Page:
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Thursday, 13 April 2017

A significant Friday for five million Malaysians

Deep in prayer: A man reciting the 1,430-page Sikh holy scriptures known as the Sri Guru Granth Sahib Ji during the prayers session to mark the Vasakhi celebration at the Wadda Gurdwara Sahib in Jalan Gurdwara, Penang.

Deep in prayer: A man reciting the 1,430-page Sikh holy scriptures known as the Sri Guru Granth Sahib Ji during the prayers session to mark the Vasakhi celebration at the Wadda Gurdwara Sahib in Jalan Gurdwara, Penang.

PETALING JAYA: Some five million Malaysians will observe religious and cultural events tomorrow.

While it will be a solemn affair for Christians who mark the crucifixion of Jesus Christ on Good Friday, Tamils, Malayalees and Thais will rejoice in their respective new year celebrations of Puthandu, Vishu and Songkran, and Sikhs will observe Vaisakhi to commemorate the formation of the Khalsa.

Malaysian Consultative Council of Buddhism, Christianity, Hinduism, Sikhism and Taoism (MCCBCHST) chairman Jagir Singh said it would be a great opportunity for all Malaysians to unite in prayer.

“It will be a time to bond and pray for our peace and prosperity. We should appreciate our faiths and celebrate our common values,” he said yesterday.

He said Vaisakhi was significant as it marked the day in 1699 when Sikhism was given its unique identity through the creation of the Khalsa.

He said some 100,000 Sikhs will throng 120 gurdwaras nationwide to pray and celebrate with their families.

Malaysia Hindu Sangam project manager M. Nagaranee said about 1.5 million Tamils will usher in Puthandu with prayers and festivities.

“It is an auspicious and happy occasion where Tamils will greet each other Happy New Year,” she said.

Ready to roll: Boonchom (centre) and his stall helpers showing the water guns which will be used during the Songkran Water Festival at the Wat Chayamangkalaram Thai Buddhist temple in Burmah Lane, Penang.
Ready to roll: Boonchom (centre) and his stall helpers showing the water guns which will be used during the Songkran Water Festival at the Wat Chayamangkalaram Thai Buddhist temple in Burmah Lane, Penang.  

Nagaranee said a celebration will be held at Brickfield’s Little India on Saturday showcasing traditional Tamil dances and food.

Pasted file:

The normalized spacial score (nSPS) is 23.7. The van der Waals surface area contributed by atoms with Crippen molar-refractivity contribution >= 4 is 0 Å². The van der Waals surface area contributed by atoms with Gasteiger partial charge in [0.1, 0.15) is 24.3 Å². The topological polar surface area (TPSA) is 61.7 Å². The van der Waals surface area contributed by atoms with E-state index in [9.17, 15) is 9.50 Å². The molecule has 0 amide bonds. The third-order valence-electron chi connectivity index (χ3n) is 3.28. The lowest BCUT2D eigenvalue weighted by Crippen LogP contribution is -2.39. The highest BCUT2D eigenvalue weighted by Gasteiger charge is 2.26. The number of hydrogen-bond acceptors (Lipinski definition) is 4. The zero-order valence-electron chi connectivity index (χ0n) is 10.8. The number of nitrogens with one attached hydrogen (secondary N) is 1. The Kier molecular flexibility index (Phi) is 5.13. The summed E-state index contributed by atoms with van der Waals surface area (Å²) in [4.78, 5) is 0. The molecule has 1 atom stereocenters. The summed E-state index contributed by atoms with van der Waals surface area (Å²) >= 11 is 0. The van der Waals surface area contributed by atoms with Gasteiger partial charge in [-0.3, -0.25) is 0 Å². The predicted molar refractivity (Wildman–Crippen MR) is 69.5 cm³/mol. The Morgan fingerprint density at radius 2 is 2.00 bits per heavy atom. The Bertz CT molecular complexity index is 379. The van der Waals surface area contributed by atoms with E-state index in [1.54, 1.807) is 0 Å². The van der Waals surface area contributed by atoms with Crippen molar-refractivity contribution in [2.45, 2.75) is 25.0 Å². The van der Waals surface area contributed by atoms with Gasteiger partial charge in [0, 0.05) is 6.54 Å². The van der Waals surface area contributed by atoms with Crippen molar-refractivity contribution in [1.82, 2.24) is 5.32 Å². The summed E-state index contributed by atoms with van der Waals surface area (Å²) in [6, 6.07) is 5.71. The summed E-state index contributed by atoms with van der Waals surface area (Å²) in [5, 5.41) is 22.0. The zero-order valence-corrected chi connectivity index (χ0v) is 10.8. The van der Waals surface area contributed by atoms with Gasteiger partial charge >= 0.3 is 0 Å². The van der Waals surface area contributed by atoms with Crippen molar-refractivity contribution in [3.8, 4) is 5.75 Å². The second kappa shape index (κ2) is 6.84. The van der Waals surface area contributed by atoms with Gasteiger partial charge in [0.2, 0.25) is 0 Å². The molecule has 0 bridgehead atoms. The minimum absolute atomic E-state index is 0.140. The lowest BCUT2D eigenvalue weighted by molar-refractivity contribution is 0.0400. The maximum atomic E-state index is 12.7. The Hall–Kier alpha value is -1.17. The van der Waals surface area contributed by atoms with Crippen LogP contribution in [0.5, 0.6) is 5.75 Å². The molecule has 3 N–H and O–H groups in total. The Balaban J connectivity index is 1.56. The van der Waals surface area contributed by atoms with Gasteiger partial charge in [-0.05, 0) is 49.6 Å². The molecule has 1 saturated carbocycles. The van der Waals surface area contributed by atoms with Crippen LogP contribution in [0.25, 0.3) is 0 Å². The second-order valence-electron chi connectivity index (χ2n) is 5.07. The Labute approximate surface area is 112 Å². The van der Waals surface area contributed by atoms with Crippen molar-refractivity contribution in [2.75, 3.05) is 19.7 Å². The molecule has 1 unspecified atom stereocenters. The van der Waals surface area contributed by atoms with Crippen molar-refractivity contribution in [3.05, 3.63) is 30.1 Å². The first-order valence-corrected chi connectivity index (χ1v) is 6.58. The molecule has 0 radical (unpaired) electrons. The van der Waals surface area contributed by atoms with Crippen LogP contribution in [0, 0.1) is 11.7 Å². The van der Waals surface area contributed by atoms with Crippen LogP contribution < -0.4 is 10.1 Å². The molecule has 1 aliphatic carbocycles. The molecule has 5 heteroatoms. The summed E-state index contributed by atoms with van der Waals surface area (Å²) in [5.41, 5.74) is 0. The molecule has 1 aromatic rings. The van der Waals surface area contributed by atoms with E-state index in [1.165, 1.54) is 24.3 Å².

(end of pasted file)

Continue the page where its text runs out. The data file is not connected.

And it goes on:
Council of Churches of Malaysia’s general-secretary Rev Dr Hermen Shastri said churches would offer prayers for Christians persecuted around the world, those killed in the recent Egypt bombings, and the disappearance of Pastor Raymond Koh and Pastor Joshua Hilmy and his wife.

Malaysian Associated Indian Chambers of Commerce and Industry (MAICCI) president Tan Sri Kenneth Eswaran urged Indian businessmen and entrepreneurs to unite and celebrate their New Year with a shared objective.

“I am confident that this New Year will bring the best to all of us. Let us pray that it will bring peace and harmony to the underprivileged and less fortunate,” he said in a statement.

More than 20,000 revellers are expected to get drenched at the Wat Chayamangkala­ram and Dhammi­karama Buddhist temples at Burma Lane in Penang when the three-day Songkran water festival gets underway to usher in the Thai New Year.

The festival in Thailand marks the traditional New Year festivities in accordance with Buddhist and Hindu solar calendars.

The Dhammikarama Temple will also be celebrating Myanmar’s New Year on Saturday and Sunday. Helpers were seen filling up huge water tanks, each able to hold up to 200 litres, at Wat Chayamangkala­ram, and preparing an array of water guns which will be on sale.

Organising chairman Boonchom Suwanprathum said he expects a huge crowd, including foreign tourists, at the temple.

“In Thailand, the celebration started as early as April 10. It is a four-day event there,” he said yesterday.

He said the biggest Songkran festival in Malaysia was usually at Titi Akar in Pendang, Kedah, where there is a large Malaysian-Thai community.

Tags / Keywords: Religion , easter , songkran

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